OUR laws mandate the National Automotive Council, NAC, to initiate policies that would aid the growth of our domestic automobile manufacturing base. NAC generates billions of Naira to carry out its duties from tariffs on imported vehicles.

Like most government agencies, NAC has fallen into the comfort zone of addressing serious national challenges with empty words. The latest NAC report on the state of Nigeria ’s automobile industry is an indication of NAC’s choice of irrelevance for itself.

NAC in the report said Nigeria loses N175bn annually through importation of vehicles.

“The new vehicles we import annually represent a foreign exchange outflow equivalent to N175bn. Developing countries such as Brazil, India, China and South Africa have used high import duties either to protect fledgling indigenous manufacturers or to force global car firms to invest in the development of their national motor industries. These countries now export vehicles to Nigeria,” the report said.

It continued, “Though the infrastructure and raw materials are inadequate, assembly of cars from completely knocked parts provided manufacturing value added of 40 per cent. The built-up of buses starting with only the chassis and engine gives local manufacturing value added of 60 per cent.

“The vehicle assembly also provides an opportunity to gradually replace imported parts with local ones, thereby resulting in more value addition. This was the intention behind setting up of the assembly plants by government in the 1970‘s.”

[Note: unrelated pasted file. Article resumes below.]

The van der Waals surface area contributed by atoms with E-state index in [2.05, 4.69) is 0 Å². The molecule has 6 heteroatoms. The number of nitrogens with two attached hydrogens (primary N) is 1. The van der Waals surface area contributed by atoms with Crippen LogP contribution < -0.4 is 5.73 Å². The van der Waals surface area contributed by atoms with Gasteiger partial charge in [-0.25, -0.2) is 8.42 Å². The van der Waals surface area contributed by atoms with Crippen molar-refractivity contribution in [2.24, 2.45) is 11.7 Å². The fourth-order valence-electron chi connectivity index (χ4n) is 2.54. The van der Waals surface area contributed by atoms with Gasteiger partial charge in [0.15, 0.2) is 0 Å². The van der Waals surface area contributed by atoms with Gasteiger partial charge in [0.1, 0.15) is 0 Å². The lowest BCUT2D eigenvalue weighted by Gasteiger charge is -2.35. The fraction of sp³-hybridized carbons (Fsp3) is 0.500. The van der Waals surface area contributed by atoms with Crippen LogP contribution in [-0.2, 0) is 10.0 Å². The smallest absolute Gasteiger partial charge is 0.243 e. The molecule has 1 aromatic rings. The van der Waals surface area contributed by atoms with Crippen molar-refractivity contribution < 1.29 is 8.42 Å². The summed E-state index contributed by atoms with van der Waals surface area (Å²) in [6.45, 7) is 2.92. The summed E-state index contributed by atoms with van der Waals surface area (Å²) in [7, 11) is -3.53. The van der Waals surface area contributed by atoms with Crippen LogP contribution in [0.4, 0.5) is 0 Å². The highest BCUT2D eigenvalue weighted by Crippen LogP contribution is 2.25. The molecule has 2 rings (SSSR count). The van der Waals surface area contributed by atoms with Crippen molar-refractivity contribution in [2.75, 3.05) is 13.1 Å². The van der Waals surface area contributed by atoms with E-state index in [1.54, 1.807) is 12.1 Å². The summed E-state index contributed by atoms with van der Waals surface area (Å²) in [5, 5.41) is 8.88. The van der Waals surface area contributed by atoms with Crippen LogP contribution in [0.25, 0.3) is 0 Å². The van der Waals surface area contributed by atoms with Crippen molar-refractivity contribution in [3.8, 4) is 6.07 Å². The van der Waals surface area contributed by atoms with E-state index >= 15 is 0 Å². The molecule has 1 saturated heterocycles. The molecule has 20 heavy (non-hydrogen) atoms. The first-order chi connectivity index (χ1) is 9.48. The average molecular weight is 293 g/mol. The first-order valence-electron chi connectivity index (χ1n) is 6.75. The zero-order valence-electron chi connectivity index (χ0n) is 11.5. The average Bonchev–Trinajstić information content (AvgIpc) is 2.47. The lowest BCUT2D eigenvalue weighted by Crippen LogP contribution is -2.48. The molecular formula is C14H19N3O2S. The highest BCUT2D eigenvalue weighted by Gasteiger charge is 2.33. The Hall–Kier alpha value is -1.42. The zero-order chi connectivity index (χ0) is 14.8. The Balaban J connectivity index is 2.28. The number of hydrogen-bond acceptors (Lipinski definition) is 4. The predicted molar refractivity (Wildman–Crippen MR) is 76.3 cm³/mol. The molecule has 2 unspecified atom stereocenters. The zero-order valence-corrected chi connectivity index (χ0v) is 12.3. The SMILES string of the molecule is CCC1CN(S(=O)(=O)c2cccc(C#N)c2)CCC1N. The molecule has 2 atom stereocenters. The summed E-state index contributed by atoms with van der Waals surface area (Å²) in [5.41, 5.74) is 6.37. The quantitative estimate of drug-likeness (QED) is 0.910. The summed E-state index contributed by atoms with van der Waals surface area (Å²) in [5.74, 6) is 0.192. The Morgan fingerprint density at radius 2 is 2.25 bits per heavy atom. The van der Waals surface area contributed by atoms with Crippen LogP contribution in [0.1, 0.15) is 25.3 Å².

NAC Director-General, Mr. Aminu Jala, was more blasé on the issue.

“Our own experience and that of other countries that developed their automotive industries indicates that we need to implement a tariff differential policy in order to create an enabling environment that would bring in more investments into the sector and further encourage locally assembly of vehicles.

“The Federal Government should consider tariff as a measure to increase local capacity and not as a revenue generating instrument. An ideal tariff structure must take into cognizance all incentives and concessions, which should have a long term positive effect on local manufacturing,” Mr. Jala said.

Is Mr. Jala asking the public to tell the Federal Government?

The solutions are not in empty words. Some Nigerians have invested in local production of vehicles. A good example is Innoson Vehicle Manufacturing in Nnewi. It manufactures motorcycles, buses, cars, jeeps and light trucks, using a combination of imported parts and some that its other industries make locally.

Innoson is attracting attention from the ECOWAS sub-region.  A government delegation from Ghana has shown interest in using its vehicles and other products.

While NAC is regurgitating the same lamentations that we have heard for years, local vehicle manufacturers suffer from poor infrastructure, high tariffs on imported, governments’ preference for imported vehicles and policy instabilities that hurt long term investments.

The likes of Innoson are asking for tax breaks, better infrastructure and policies that would enhance use of locally manufactured products. If government did these, a huge part of the N175 billion would be saved, in addition to the multiplier effects that local automobile manufacturing would create.

Moreover, the public would be saved from the blinkered utterances of agencies like NAC which create impressions of helplessness and fail consistently to direct attention to the challenges of spheres under their watch.

With planned incentives and support for local manufacturers, Nigeria would meet its automobile needs and export to its immediate neighbours – these are really part of NAC’s mandate.


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